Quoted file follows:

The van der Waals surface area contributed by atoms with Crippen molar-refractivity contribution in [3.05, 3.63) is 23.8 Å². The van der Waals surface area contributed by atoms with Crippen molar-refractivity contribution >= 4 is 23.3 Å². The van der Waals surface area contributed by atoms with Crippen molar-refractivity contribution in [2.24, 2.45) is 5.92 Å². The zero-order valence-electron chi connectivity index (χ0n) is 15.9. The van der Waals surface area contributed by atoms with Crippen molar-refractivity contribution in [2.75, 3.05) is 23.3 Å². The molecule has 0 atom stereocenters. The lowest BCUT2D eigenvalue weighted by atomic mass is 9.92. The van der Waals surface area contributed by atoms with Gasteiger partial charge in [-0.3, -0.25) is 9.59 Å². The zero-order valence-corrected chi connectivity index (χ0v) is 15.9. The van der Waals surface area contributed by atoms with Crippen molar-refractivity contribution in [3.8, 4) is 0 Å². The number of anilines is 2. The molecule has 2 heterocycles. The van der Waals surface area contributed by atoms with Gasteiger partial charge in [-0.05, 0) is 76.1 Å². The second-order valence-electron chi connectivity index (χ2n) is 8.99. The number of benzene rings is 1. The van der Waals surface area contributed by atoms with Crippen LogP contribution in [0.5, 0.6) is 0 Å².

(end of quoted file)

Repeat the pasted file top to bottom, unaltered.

The van der Waals surface area contributed by atoms with Crippen molar-refractivity contribution in [3.05, 3.63) is 23.8 Å². The van der Waals surface area contributed by atoms with Crippen molar-refractivity contribution >= 4 is 23.3 Å². The van der Waals surface area contributed by atoms with Crippen molar-refractivity contribution in [2.24, 2.45) is 5.92 Å². The zero-order valence-electron chi connectivity index (χ0n) is 15.9. The van der Waals surface area contributed by atoms with Crippen molar-refractivity contribution in [2.75, 3.05) is 23.3 Å². The molecule has 0 atom stereocenters. The lowest BCUT2D eigenvalue weighted by atomic mass is 9.92. The van der Waals surface area contributed by atoms with Gasteiger partial charge in [-0.3, -0.25) is 9.59 Å². The zero-order valence-corrected chi connectivity index (χ0v) is 15.9. The van der Waals surface area contributed by atoms with Crippen molar-refractivity contribution in [3.8, 4) is 0 Å². The number of anilines is 2. The molecule has 2 heterocycles. The van der Waals surface area contributed by atoms with Gasteiger partial charge in [-0.05, 0) is 76.1 Å². The second-order valence-electron chi connectivity index (χ2n) is 8.99. The number of benzene rings is 1. The van der Waals surface area contributed by atoms with Crippen LogP contribution in [0.5, 0.6) is 0 Å².